Raspberry Pi power HAT

A new Hackster.io project published this month provides more details on a new Raspberry Pi power HAT built using PCB services from Seeed. Designed and built to power up a Raspberry Pi with 5V using a 3.7V Li-ion or LiPo cell. The custom-built PCB will function with both the wireless version of the Raspberry Pi Zero as well as the larger more powerful Raspberry Pi 3 Model B.

The tutorial over on Hackster.io provides details on how its publisher Arnov Sharma created the unique PCB using the Seeed Studio Fusion PCB Assembly Services. More information on the service is available via the link and video below.

“This Module boosts the 3.7V into a stable filtered noiseless 5V output for the Raspberry pi to work properly without any malfunction, it also contains features like thermal shutdown and power cut-off when cells get too close to their low discharge voltage. Seeed Studio Grove System is being used in this Module however because it’s not a Sensor board, it’s being utilized to add a battery to this module and distribute power through two remaining wires. Two wires are for Battery connection and the other two are for 5V Output and Charging IN.”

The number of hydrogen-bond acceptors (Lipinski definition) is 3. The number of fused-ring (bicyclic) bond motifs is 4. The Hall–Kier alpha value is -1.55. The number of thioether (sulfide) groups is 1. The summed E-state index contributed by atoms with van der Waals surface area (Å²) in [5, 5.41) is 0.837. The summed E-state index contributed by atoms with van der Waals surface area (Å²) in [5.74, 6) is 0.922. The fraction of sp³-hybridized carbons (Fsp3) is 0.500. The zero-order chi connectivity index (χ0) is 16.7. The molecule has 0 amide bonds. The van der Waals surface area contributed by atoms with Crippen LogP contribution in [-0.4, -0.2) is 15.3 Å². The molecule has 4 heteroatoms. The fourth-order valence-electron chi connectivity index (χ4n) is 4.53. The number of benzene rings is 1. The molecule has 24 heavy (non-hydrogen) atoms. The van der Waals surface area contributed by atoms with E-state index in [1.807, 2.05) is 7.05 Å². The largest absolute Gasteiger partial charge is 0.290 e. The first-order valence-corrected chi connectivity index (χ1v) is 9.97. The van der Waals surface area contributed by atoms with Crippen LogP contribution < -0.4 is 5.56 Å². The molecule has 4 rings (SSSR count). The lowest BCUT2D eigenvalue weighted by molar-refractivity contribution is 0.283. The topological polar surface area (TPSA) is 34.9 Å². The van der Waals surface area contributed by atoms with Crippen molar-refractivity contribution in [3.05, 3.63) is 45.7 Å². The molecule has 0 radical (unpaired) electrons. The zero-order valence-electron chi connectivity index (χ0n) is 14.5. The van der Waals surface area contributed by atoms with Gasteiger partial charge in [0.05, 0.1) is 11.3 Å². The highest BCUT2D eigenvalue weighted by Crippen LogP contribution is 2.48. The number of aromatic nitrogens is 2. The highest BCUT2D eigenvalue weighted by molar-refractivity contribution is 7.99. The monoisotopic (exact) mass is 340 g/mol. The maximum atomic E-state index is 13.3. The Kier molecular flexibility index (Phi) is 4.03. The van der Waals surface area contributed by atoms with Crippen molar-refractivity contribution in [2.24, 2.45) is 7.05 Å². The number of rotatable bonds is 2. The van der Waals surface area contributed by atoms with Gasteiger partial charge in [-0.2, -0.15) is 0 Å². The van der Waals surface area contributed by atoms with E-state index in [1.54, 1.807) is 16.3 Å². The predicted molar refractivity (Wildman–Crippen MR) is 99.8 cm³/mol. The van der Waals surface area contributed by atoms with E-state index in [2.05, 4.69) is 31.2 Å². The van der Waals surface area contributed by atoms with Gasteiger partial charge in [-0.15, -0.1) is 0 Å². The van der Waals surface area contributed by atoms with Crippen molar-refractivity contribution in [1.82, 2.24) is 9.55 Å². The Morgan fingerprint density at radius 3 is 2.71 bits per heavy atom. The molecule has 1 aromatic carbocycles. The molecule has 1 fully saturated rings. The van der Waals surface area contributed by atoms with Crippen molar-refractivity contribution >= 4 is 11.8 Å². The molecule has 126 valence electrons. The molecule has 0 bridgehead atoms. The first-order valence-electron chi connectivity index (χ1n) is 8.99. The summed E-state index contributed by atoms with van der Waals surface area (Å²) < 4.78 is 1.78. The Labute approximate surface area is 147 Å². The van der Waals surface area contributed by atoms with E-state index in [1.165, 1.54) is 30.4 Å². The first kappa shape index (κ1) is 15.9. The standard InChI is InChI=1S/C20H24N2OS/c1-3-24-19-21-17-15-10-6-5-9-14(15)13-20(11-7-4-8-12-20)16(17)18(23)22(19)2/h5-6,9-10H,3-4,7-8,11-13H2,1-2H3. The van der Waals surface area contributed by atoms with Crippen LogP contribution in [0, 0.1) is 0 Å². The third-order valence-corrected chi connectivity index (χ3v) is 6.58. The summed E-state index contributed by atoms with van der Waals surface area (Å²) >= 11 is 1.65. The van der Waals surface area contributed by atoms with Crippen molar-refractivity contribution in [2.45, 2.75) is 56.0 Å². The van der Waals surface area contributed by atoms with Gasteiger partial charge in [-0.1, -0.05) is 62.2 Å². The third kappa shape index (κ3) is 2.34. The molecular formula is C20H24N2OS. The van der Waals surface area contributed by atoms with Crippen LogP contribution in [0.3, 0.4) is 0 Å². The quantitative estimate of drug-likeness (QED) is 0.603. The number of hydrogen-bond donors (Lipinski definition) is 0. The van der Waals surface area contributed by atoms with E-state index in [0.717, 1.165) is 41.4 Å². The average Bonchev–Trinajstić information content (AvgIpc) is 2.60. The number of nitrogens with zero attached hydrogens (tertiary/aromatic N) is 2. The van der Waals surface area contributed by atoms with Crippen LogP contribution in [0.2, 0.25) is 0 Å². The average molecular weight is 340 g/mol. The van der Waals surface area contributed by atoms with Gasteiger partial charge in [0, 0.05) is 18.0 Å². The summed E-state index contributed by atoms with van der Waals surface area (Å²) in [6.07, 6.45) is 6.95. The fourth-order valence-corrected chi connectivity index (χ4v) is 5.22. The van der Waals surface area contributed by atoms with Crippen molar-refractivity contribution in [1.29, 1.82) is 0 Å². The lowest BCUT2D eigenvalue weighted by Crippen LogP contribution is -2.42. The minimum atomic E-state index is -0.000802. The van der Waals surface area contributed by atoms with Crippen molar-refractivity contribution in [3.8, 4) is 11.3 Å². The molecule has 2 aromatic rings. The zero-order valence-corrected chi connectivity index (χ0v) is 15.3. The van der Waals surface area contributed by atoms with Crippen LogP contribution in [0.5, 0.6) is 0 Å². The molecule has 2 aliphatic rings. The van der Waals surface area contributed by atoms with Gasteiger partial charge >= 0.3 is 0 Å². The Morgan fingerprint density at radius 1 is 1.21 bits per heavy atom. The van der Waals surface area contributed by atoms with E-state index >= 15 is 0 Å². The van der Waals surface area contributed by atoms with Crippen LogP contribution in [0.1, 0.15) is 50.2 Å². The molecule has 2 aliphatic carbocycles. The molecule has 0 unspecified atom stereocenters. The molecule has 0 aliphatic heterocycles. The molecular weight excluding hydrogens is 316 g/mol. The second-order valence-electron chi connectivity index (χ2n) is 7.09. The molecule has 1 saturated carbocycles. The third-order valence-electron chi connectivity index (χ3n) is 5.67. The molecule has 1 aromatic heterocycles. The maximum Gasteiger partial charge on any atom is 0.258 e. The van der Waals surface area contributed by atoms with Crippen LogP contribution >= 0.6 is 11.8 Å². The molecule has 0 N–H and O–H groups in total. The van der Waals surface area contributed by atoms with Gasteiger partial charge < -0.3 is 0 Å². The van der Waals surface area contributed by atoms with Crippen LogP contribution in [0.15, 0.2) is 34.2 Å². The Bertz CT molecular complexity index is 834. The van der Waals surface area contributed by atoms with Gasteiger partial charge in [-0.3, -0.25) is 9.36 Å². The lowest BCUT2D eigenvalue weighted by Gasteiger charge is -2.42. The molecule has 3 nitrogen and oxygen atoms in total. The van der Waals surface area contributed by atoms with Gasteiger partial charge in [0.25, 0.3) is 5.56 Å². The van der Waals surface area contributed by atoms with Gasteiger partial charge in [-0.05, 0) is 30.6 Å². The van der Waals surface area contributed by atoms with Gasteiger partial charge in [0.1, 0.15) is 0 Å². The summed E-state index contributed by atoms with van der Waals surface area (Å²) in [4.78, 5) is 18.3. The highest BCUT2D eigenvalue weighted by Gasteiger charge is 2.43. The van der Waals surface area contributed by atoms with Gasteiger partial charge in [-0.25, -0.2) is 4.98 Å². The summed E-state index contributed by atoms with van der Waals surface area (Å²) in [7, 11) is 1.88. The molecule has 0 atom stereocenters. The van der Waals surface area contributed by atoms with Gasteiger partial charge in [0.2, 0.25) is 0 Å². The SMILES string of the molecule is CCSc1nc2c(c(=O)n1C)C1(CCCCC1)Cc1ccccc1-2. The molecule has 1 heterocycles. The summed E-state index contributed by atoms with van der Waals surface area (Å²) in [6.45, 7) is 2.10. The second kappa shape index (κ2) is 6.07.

Raspberry Pi power HAT

“As for its feature, it offers Low and High Cut Protection and even short circuit protection with thermal shutdown as well. It also has an indication setup for battery capacity level which is really handy as we can monitor the battery through it. This Hat can be added on the 5V and GND Port of Raspberry Pi, we can then add the Lithium Cell’s Positive and negative to a CON4 Wire Harness according to the Battery Connection labeled on the lower part of the board.”

” Seeed Studio’s Fusion PCBA service provides printed circuit board manufacture, components procurement, and assembly under one roof. This video shows how it’s done and lets you get up close with one of Seeed’s soldering lines.”

For more information on using the Raspberry Pi power HAT by Grove in your projects jump over to the official Hackster.io project page by following the link below.

Source: Raspberry Pi power HAT

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